There are also ethical concerns surrounding carbon trading and offset programmes. The carbon credit system has been criticised for providing an avenue for wealthy countries to avoid the responsibility of reducing global emissions, using their wealth to place that responsibility on developing nations. On the other hand, there is also an argument that emissions should be reduced where it is cheapest to do so. The problem with that argument is that Western countries emit much more CO2 overall than countries in the global South, and it is a necessity to reduce emissions in the Western world. Carbon trading may serve to incentivise developing countries to invest in cleaner energy whilst growing their economies, but is problematic insofar as it places the burden on these countries to reduce global emissions. Another flaw is that the carbon trading system has resulted in cases of ‘double counting’ – where both the country that purchases credits and the country that earns them through low-carbon technology or behavior take the credit for those emissions ‘reductions’, which ultimately results in more emissions being released than legally are allowed (where there is a legal cap on emissions or emissions reductions requirements).


We can conclude that while a carbon trading market and carbon offsetting could go some way towards reducing global emissions, it does not do so at the rate necessary to avoid climate breakdown over the next several decades, and the various flaws could even result in more harm than good. Alternatives to reducing emissions depend on the functioning of the market and the future development of green technology – neither of which are quantifiable nor even guaranteed. The solution therefore must be to reduce emissions. Subjecting carbon emissions to the market can be a useful supplement, but should be limited to such. The hard reality is that we have less than a decade to reach net-zero emissions in order to stay within a temperature rise of 1.5oC. This cannot be done without rapidly reducing emissions on a systematic and national scale.

On a national scale in the immediate term, in light of the conclusion that carbon offsetting is not the way forward, we would recommend the implementation of a carbon tax. This is being considered by various national governments, including Denmark, which is considering taxing certain high-emitting activities, such as flying, before incorporating a carbon tax more broadly across society. This should arguably be extended to industrial activities such as mining and extraction of fossil fuels. Economists behind the Report of the High-Level Commission on Carbon Prices argue that in order to comply with the Paris Agreement (and keep temperatures below 1.5oC) a CO2-tax at USD 50-100 per tonne CO2 emitted is necessary.

As an individual, reducing your own emissions will contribute to the system change needed – eating local, eating less meat and dairy, using less petrol, reducing use of single-use products, buying less, and purchasing offsets for the unavoidable emissions through one of the programmes mentioned above. These actions have a small direct effect (on the planet) and a meaningful indirect effect (when your actions influence others). Reducing your institution’s or workplace emissions is the next step. The more individuals, homes, schools and businesses that are actively engaged in emissions reductions, the more this will become an issue of national political priority, and the smoother the transition to a circular economy and zero-emissions society.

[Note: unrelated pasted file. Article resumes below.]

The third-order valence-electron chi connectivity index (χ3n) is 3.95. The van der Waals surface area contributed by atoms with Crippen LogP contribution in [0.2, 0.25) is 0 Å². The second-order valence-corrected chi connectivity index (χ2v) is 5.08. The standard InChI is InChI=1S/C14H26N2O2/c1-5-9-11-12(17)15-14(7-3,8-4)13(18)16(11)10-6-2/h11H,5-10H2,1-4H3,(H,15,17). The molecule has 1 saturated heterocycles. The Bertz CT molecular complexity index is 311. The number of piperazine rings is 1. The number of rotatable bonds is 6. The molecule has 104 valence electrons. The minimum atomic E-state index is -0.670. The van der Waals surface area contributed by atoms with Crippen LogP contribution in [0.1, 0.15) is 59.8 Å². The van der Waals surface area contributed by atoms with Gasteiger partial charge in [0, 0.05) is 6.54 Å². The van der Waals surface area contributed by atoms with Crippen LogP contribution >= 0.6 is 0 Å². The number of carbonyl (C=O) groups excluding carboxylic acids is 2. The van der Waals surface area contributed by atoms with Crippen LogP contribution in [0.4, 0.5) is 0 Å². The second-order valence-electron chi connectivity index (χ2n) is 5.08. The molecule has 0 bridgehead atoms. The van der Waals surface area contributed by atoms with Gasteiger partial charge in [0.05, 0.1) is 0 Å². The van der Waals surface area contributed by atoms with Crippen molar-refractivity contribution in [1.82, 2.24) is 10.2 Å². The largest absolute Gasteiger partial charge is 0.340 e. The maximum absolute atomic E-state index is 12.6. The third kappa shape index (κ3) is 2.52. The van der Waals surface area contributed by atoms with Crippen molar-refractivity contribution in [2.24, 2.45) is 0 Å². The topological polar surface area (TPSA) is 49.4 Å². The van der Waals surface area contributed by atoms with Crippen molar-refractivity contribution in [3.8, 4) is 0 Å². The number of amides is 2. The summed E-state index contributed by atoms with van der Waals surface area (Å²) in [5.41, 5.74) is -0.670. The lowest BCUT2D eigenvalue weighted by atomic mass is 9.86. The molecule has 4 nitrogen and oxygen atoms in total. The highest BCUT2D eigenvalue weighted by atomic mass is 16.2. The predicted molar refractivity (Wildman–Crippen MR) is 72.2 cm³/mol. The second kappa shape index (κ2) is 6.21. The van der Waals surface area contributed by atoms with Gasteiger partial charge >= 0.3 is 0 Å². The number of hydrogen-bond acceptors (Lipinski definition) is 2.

There is no easy fix to our complicated system of over-emission, and no one party can bear all the responsibility. Nations, businesses and individuals must all do their part to address the carbon crisis – carbon caps and offsets are just a piece of the puzzle.

For another perspective and example of the complexity and controversity surrounding carbon offsetting, see Verra's 'Response to Guardian Article on Carbon Offsets Used by Major Airlines'.


Carbon Footprint, Available here.

CeroCO2, Available here.

Duncan Clark, 'A complete guide to carbon offsetting' The Guardian, Available here.

European Comission, ‘Reducing emissions from aviation’, Official website, Available here.

Gold Standard Emissions Reductions, Available here.

Hannah Ritchie, ‘Climate change and flying: what share of global CO2 emissions come from aviation?’ Our World in Data, Available here.

International Civil Aviation Organisation, 'Aircraft Engine Emissions', Available here.

International Energy Agency, 'Aviation Tracking Report', Available here.

IPCC, 'Special Report: Global Warming of 1.5ºC' Intergovernmental Panel on Climate Change, Available here.

Melissa Denchak, 'Paris Climate Agreement: Everything You Need to Know', Natural Resources Defense Counsel, Available here.

Mike Childs, 'Does Carbon Offsetting Work?' Friends of the Earth, Available here.

Navin Singh Khadka, 'Paris Agreement: Will India lose millions of carbon credits?' BBC, Available here.

Niko Kommenda, 'How your flight emits as much CO2 as many people do in a year' The Guardian, Available here.

'Report of the High-Level Commission on Carbon Prices' Carbon Pricing Leadership Coalition, Available here.

'Retfærdig CO2-skat: De største klimasyndere skal betale' Mellemfolkeligt Samvirke, Available here.

Shai Barzilay, ‘Cover image’, Flickr, Available here.

Sustainable Travel, Official website, Available here.

United Nations Carbon Offset Platform, Available here.

'UN certification of emission reductions' United Nations Carbon Offset Platform, Available here.

Verified Carbon Standard, Available here.

'Verra Response to Guardian Article on Carbon Offsets Used by Major Airlines' Verra, Available here.

'Your Projects' Native, Available here.